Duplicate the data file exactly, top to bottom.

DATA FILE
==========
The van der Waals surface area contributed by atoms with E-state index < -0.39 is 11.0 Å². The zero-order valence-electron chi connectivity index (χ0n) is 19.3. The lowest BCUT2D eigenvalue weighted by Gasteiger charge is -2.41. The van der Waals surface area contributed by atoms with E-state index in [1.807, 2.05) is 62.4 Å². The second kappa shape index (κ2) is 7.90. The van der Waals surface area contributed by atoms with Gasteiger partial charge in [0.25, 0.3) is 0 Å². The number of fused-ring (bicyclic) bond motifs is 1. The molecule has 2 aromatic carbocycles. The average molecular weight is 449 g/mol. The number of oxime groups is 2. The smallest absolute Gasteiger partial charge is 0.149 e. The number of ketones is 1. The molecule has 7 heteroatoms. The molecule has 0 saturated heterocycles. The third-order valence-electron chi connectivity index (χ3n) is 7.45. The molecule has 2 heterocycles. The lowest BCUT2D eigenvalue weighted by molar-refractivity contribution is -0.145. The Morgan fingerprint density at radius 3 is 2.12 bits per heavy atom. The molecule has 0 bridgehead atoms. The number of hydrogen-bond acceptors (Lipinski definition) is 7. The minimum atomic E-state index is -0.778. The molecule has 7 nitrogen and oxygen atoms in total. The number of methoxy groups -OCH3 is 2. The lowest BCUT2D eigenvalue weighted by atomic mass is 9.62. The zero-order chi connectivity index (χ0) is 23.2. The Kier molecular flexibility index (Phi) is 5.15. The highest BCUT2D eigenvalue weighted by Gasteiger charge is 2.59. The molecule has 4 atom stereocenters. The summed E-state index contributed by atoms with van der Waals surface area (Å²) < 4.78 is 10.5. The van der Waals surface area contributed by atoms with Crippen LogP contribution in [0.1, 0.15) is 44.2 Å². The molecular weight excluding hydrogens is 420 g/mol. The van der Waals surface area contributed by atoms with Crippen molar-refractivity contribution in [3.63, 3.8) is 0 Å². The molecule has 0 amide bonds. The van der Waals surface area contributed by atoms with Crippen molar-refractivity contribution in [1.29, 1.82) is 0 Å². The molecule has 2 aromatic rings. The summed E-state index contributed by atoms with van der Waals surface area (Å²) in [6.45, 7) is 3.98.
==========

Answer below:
The van der Waals surface area contributed by atoms with E-state index < -0.39 is 11.0 Å². The zero-order valence-electron chi connectivity index (χ0n) is 19.3. The lowest BCUT2D eigenvalue weighted by Gasteiger charge is -2.41. The van der Waals surface area contributed by atoms with E-state index in [1.807, 2.05) is 62.4 Å². The second kappa shape index (κ2) is 7.90. The van der Waals surface area contributed by atoms with Gasteiger partial charge in [0.25, 0.3) is 0 Å². The number of fused-ring (bicyclic) bond motifs is 1. The molecule has 2 aromatic carbocycles. The average molecular weight is 449 g/mol. The number of oxime groups is 2. The smallest absolute Gasteiger partial charge is 0.149 e. The number of ketones is 1. The molecule has 7 heteroatoms. The molecule has 0 saturated heterocycles. The third-order valence-electron chi connectivity index (χ3n) is 7.45. The molecule has 2 heterocycles. The lowest BCUT2D eigenvalue weighted by molar-refractivity contribution is -0.145. The Morgan fingerprint density at radius 3 is 2.12 bits per heavy atom. The molecule has 0 bridgehead atoms. The number of hydrogen-bond acceptors (Lipinski definition) is 7. The minimum atomic E-state index is -0.778. The molecule has 7 nitrogen and oxygen atoms in total. The number of methoxy groups -OCH3 is 2. The lowest BCUT2D eigenvalue weighted by atomic mass is 9.62. The zero-order chi connectivity index (χ0) is 23.2. The Kier molecular flexibility index (Phi) is 5.15. The highest BCUT2D eigenvalue weighted by Gasteiger charge is 2.59. The molecule has 4 atom stereocenters. The summed E-state index contributed by atoms with van der Waals surface area (Å²) < 4.78 is 10.5. The van der Waals surface area contributed by atoms with Crippen LogP contribution in [0.1, 0.15) is 44.2 Å². The molecular weight excluding hydrogens is 420 g/mol. The van der Waals surface area contributed by atoms with Crippen molar-refractivity contribution in [3.63, 3.8) is 0 Å². The molecule has 0 amide bonds. The van der Waals surface area contributed by atoms with Crippen molar-refractivity contribution in [1.29, 1.82) is 0 Å². The molecule has 2 aromatic rings. The summed E-state index contributed by atoms with van der Waals surface area (Å²) in [6.45, 7) is 3.98.